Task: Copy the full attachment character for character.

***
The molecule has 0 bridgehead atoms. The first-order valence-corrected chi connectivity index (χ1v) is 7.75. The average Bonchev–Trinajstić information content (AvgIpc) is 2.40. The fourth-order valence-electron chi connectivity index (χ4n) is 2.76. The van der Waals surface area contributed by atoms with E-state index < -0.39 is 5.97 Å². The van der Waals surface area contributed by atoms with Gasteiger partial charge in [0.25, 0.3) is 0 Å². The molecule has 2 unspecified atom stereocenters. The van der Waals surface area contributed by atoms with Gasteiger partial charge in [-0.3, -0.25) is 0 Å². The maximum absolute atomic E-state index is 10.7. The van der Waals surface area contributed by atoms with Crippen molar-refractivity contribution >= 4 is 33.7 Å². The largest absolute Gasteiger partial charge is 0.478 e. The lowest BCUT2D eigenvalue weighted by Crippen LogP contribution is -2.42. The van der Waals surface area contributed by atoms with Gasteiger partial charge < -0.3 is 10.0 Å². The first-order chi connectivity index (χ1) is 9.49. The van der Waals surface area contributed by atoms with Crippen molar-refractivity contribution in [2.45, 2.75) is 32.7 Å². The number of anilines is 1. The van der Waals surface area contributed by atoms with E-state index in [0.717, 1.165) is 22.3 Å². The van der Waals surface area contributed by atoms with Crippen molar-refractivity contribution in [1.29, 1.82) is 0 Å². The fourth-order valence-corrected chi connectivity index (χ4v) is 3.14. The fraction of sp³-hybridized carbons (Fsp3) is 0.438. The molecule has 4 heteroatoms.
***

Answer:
The molecule has 0 bridgehead atoms. The first-order valence-corrected chi connectivity index (χ1v) is 7.75. The average Bonchev–Trinajstić information content (AvgIpc) is 2.40. The fourth-order valence-electron chi connectivity index (χ4n) is 2.76. The van der Waals surface area contributed by atoms with E-state index < -0.39 is 5.97 Å². The van der Waals surface area contributed by atoms with Gasteiger partial charge in [0.25, 0.3) is 0 Å². The molecule has 2 unspecified atom stereocenters. The van der Waals surface area contributed by atoms with Gasteiger partial charge in [-0.3, -0.25) is 0 Å². The maximum absolute atomic E-state index is 10.7. The van der Waals surface area contributed by atoms with Crippen molar-refractivity contribution >= 4 is 33.7 Å². The largest absolute Gasteiger partial charge is 0.478 e. The lowest BCUT2D eigenvalue weighted by Crippen LogP contribution is -2.42. The van der Waals surface area contributed by atoms with Gasteiger partial charge < -0.3 is 10.0 Å². The first-order chi connectivity index (χ1) is 9.49. The van der Waals surface area contributed by atoms with Crippen molar-refractivity contribution in [2.45, 2.75) is 32.7 Å². The number of anilines is 1. The van der Waals surface area contributed by atoms with E-state index in [0.717, 1.165) is 22.3 Å². The van der Waals surface area contributed by atoms with Crippen molar-refractivity contribution in [1.29, 1.82) is 0 Å². The fourth-order valence-corrected chi connectivity index (χ4v) is 3.14. The fraction of sp³-hybridized carbons (Fsp3) is 0.438. The molecule has 4 heteroatoms.